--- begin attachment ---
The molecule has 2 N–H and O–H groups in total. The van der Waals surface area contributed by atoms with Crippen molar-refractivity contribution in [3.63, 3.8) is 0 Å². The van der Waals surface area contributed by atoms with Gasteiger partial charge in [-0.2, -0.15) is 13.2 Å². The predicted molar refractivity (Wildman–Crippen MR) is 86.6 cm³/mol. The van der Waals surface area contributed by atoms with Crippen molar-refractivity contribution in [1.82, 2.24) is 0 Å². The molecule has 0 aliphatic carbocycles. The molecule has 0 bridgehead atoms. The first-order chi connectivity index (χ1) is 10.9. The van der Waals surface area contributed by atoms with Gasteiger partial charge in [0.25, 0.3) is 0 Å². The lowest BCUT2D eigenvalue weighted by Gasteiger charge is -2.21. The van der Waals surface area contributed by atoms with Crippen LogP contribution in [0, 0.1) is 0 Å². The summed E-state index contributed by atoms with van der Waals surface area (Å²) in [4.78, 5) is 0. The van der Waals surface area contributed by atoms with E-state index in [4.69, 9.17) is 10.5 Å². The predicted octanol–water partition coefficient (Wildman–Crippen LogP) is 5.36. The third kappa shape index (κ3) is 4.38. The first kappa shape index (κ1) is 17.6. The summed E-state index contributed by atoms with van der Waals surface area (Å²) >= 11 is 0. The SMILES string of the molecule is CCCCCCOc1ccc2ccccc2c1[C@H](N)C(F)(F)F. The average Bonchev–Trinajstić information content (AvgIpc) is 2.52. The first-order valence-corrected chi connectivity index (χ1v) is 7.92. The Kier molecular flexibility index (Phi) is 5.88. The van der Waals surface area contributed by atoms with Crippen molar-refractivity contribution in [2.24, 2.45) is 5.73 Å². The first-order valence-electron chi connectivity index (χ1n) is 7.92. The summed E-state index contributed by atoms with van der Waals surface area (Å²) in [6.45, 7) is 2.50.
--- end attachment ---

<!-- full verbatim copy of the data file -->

The molecule has 2 N–H and O–H groups in total. The van der Waals surface area contributed by atoms with Crippen molar-refractivity contribution in [3.63, 3.8) is 0 Å². The van der Waals surface area contributed by atoms with Gasteiger partial charge in [-0.2, -0.15) is 13.2 Å². The predicted molar refractivity (Wildman–Crippen MR) is 86.6 cm³/mol. The van der Waals surface area contributed by atoms with Crippen molar-refractivity contribution in [1.82, 2.24) is 0 Å². The molecule has 0 aliphatic carbocycles. The molecule has 0 bridgehead atoms. The first-order chi connectivity index (χ1) is 10.9. The van der Waals surface area contributed by atoms with Gasteiger partial charge in [0.25, 0.3) is 0 Å². The lowest BCUT2D eigenvalue weighted by Gasteiger charge is -2.21. The van der Waals surface area contributed by atoms with Crippen LogP contribution in [0, 0.1) is 0 Å². The summed E-state index contributed by atoms with van der Waals surface area (Å²) in [4.78, 5) is 0. The van der Waals surface area contributed by atoms with E-state index in [4.69, 9.17) is 10.5 Å². The predicted octanol–water partition coefficient (Wildman–Crippen LogP) is 5.36. The third kappa shape index (κ3) is 4.38. The first kappa shape index (κ1) is 17.6. The summed E-state index contributed by atoms with van der Waals surface area (Å²) >= 11 is 0. The SMILES string of the molecule is CCCCCCOc1ccc2ccccc2c1[C@H](N)C(F)(F)F. The average Bonchev–Trinajstić information content (AvgIpc) is 2.52. The first-order valence-corrected chi connectivity index (χ1v) is 7.92. The Kier molecular flexibility index (Phi) is 5.88. The van der Waals surface area contributed by atoms with Crippen molar-refractivity contribution in [2.24, 2.45) is 5.73 Å². The first-order valence-electron chi connectivity index (χ1n) is 7.92. The summed E-state index contributed by atoms with van der Waals surface area (Å²) in [6.45, 7) is 2.50.